From Baz Luhrmann’s “Chanel No. 5: The One That I Want” to Vogue’s “Cover Girl,” which featured Lena Dunham, fashion films are a genre finally making their mark in cinematography, and they are here to stay.
Fashion films have recently emerged as a means for high fashion to come alive to the masses. The films have a history that is both evolutionary and revolutionary, beginning in the 1980s with music videos. In 1981, MTV became the ultimate authority of youth culture. Pop stars like Madonna and Michael Jackson found new idolatry as style icons, and the intersection between fashion, performers and film continued through the following decades.
Seeing a need for a new platform on which fashion films could take center stage, Nick Knight created SHOWstudio. Founded and directed in 2000, the project prides itself as the “Home of Fashion Film” and pushes the boundaries of communicating fashion using the Internet. With early collaborators like Alexander McQueen and John Galliano, the platform continues to be a leading producer of fashion films that blend conceptual aesthetics with the latest high fashion. With this addition to the industry, the Internet began to bring high fashion to a wider audience.
Continuing this spread of fashion, the launch of YouTube in 2005 once again shook the world of youth culture as YouTube quickly surpassed MTV as the medium to watch music videos. In 2009, a crucial turning point arrived when Tom Ford made his directorial debut with the fashion film “A Single Man.” While Ford had a $7 million budget, many other designers could not follow suit in this pricey endeavor, thus making fashion films the greatest opportunity for up-and-coming filmmakers desiring the auteur lifestyle or complete creative control.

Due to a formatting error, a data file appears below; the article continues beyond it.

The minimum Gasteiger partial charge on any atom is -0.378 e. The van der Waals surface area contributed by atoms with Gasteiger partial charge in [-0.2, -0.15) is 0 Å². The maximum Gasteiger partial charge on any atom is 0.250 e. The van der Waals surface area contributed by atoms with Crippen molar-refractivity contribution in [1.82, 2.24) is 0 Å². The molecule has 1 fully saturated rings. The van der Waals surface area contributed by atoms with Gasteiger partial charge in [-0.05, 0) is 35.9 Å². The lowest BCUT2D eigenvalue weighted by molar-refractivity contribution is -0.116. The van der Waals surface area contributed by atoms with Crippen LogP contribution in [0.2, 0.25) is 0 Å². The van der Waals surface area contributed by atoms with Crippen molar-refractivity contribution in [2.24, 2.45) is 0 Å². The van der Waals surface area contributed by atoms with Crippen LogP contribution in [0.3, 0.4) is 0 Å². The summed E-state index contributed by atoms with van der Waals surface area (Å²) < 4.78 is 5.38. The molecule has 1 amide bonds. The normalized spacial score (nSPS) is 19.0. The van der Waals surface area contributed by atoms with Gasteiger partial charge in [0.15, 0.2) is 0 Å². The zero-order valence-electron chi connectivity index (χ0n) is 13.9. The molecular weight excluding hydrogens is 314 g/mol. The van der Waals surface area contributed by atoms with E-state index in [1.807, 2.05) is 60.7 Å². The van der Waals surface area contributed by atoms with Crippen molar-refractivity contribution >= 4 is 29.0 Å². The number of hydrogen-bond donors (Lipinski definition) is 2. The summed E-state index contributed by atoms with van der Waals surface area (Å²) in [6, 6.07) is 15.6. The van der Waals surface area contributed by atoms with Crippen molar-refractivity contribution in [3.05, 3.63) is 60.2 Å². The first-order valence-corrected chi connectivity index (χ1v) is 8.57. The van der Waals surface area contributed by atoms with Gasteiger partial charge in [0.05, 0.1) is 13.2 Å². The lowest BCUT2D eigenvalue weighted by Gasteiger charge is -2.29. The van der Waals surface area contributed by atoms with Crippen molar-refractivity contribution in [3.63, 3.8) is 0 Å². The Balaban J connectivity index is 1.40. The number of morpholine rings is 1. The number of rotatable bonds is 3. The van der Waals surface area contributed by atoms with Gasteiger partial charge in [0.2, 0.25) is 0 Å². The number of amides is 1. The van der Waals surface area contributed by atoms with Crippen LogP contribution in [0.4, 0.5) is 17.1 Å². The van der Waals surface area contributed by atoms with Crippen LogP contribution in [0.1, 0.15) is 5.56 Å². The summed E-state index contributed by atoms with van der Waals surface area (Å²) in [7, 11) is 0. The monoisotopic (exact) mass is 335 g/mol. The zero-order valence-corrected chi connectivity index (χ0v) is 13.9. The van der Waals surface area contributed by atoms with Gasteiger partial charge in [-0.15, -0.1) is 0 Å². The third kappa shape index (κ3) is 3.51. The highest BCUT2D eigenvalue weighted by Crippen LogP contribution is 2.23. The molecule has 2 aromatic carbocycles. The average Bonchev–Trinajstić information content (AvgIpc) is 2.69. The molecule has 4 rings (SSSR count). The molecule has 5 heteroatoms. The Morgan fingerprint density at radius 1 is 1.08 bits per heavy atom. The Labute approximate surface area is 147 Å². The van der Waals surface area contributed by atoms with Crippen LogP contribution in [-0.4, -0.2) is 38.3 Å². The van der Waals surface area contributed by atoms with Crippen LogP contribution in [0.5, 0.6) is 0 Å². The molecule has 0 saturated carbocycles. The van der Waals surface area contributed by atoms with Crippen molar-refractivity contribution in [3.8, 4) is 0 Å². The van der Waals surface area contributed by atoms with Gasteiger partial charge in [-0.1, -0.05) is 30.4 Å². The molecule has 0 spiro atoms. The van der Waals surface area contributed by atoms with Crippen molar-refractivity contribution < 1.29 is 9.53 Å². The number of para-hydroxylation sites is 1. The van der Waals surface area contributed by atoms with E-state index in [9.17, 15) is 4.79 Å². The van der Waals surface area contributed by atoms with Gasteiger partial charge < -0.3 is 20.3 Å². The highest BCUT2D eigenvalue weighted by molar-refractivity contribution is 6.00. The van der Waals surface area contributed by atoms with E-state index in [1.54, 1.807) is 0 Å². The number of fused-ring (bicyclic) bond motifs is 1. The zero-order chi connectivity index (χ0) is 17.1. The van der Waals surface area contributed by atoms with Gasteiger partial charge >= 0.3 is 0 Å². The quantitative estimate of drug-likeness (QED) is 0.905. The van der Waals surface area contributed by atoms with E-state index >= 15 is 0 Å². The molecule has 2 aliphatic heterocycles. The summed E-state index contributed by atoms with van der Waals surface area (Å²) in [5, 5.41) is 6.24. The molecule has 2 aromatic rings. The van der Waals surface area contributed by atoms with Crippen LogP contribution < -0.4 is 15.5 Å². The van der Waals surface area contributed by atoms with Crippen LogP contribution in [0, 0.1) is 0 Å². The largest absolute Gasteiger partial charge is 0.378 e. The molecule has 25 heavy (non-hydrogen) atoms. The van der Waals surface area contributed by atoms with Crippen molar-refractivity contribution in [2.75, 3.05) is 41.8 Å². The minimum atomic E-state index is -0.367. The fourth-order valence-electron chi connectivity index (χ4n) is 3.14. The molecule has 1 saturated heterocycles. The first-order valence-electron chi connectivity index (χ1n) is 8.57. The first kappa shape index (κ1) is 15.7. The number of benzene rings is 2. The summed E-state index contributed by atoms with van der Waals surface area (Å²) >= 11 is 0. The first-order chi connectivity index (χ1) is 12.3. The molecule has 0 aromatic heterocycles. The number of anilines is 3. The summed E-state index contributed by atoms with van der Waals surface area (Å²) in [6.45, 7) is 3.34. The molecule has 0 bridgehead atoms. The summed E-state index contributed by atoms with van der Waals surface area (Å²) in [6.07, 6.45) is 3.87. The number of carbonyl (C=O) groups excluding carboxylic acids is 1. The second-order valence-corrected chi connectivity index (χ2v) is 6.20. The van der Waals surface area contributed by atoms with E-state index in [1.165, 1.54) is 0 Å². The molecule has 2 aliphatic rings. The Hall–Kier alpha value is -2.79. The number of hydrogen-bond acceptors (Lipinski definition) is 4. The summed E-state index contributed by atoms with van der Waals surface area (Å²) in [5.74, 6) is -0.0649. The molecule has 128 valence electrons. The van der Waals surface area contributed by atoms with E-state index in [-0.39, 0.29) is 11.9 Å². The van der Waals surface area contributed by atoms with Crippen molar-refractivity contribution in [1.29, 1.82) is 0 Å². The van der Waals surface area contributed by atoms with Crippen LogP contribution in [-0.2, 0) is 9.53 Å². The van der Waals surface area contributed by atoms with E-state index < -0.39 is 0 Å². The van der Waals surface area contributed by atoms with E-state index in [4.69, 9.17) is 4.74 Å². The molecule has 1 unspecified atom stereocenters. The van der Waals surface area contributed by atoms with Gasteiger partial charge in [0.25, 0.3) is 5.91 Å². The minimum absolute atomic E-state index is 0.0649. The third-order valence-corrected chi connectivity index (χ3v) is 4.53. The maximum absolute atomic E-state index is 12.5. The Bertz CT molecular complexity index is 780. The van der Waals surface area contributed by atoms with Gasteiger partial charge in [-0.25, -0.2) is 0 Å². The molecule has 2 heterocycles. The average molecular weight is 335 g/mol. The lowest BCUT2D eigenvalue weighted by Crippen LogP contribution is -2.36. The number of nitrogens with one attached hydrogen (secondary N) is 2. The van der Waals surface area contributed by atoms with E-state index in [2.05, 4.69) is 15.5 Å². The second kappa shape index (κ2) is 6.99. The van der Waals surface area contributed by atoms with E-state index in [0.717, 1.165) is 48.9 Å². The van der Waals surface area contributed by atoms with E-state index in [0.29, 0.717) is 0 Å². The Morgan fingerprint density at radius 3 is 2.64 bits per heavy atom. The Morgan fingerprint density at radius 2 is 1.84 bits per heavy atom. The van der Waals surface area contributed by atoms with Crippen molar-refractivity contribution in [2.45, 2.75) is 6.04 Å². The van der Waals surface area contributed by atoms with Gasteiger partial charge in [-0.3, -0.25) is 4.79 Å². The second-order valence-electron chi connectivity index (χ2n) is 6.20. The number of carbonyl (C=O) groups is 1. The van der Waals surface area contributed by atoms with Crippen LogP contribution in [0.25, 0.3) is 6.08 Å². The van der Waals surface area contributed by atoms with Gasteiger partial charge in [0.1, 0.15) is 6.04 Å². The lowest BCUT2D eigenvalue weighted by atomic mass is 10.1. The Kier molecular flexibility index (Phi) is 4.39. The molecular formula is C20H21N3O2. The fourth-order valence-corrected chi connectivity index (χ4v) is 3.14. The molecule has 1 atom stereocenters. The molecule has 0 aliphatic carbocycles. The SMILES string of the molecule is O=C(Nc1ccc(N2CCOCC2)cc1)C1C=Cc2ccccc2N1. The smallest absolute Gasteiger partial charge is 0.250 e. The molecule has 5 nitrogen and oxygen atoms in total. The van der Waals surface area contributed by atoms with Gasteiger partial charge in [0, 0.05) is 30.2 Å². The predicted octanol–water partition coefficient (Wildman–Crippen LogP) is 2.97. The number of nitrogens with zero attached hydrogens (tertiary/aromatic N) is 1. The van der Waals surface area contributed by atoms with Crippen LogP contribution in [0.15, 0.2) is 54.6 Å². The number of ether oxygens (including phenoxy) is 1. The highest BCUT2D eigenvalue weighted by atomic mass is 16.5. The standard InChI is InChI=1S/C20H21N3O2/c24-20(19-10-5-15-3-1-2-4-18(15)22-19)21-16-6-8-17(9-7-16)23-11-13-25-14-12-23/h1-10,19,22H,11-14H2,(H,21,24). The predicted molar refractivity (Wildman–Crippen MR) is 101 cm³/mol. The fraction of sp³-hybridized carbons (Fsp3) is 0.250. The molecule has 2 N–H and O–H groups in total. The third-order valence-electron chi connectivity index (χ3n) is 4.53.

Since then, there have been a variety fashion films. One can learn from the informational series “Inside Chanel” or laugh at the humorous shorts from T by Alexander Wang. The power of femininity is displayed in Miu Miu’s female directorial showcases titled “Women’s Tales” and the joy of romance is experienced in L.A. label Wren’s video “First Kiss.”
The film world itself has also grown with the addition of festivals specifically for fashion films. The New York Fashion Film Festival was started in 2010, and according to its website “seeks to investigate the evolving genre of fashion film and explore its influenc e and impact on the fashion industry.”
According to Chris Labdza and Bon Duke’s T Magazine blog post, fashion films are gaining this attention because “there is an emerging generation of filmmakers turning their focus to fashion as a platform for social critique.” For instance, Lena Dunham in “Cover Girl” for Vogue humorously displayed her insecurities about being on the cover of the fashion bible that is Vogue magazine, showing the humanity of celebrities and high power insiders of the fashion industry.
In addition to inciting social critique and breaking stereotypes about the industry, the films make high fashion available to the masses. This accessibility ultimately allows for something high fashion can lack — relatability. Collections can now be appreciated by anyone — a dad waiting for his kids to finish soccer practice, a high-power lawyer sitting at her desk or a high school girl stuck on her laptop in the suburbs. In a world where a majority of the masses owns an Apple product and is found on numerous social media platforms, it is no surprise that the industry is heavily investing in this new media that is revolutionizing modern society.
Fashion films are here to stay, and they will continue to evolve and revolutionize how the world views ready-to-wear and haute couture. Clothing comes alive when worn, and fashion films now allow the world to see these exquisite works of art live their lives to the fullest. After all, fashion is arguably something that should be viewed, rather than simply written about.
A version of this article appeared in the print version of Fringe Fall 2014. Email Gabriella Bower at [email protected]